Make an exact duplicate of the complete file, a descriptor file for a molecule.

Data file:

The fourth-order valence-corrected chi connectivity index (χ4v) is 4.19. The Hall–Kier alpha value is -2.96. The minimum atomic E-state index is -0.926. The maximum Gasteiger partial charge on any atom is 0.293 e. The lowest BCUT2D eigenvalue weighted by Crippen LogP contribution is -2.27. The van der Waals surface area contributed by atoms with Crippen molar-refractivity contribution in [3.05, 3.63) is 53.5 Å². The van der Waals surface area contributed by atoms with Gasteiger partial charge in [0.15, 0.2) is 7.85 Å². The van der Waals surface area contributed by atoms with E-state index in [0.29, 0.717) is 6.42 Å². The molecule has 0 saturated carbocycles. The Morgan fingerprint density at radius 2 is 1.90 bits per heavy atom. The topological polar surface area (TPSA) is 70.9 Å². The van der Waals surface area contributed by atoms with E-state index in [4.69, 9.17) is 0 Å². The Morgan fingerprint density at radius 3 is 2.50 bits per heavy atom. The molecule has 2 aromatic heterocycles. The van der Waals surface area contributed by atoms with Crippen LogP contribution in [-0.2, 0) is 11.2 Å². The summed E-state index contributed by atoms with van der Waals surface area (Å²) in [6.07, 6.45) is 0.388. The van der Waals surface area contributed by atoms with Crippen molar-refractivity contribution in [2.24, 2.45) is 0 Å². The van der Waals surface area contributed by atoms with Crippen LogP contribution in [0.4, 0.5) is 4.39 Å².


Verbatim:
The fourth-order valence-corrected chi connectivity index (χ4v) is 4.19. The Hall–Kier alpha value is -2.96. The minimum atomic E-state index is -0.926. The maximum Gasteiger partial charge on any atom is 0.293 e. The lowest BCUT2D eigenvalue weighted by Crippen LogP contribution is -2.27. The van der Waals surface area contributed by atoms with Crippen molar-refractivity contribution in [3.05, 3.63) is 53.5 Å². The van der Waals surface area contributed by atoms with Gasteiger partial charge in [0.15, 0.2) is 7.85 Å². The van der Waals surface area contributed by atoms with E-state index in [0.29, 0.717) is 6.42 Å². The molecule has 0 saturated carbocycles. The Morgan fingerprint density at radius 2 is 1.90 bits per heavy atom. The topological polar surface area (TPSA) is 70.9 Å². The van der Waals surface area contributed by atoms with E-state index in [4.69, 9.17) is 0 Å². The Morgan fingerprint density at radius 3 is 2.50 bits per heavy atom. The molecule has 2 aromatic heterocycles. The van der Waals surface area contributed by atoms with Crippen LogP contribution in [-0.2, 0) is 11.2 Å². The summed E-state index contributed by atoms with van der Waals surface area (Å²) in [6.07, 6.45) is 0.388. The van der Waals surface area contributed by atoms with Crippen molar-refractivity contribution in [2.24, 2.45) is 0 Å². The van der Waals surface area contributed by atoms with Crippen LogP contribution in [0.4, 0.5) is 4.39 Å².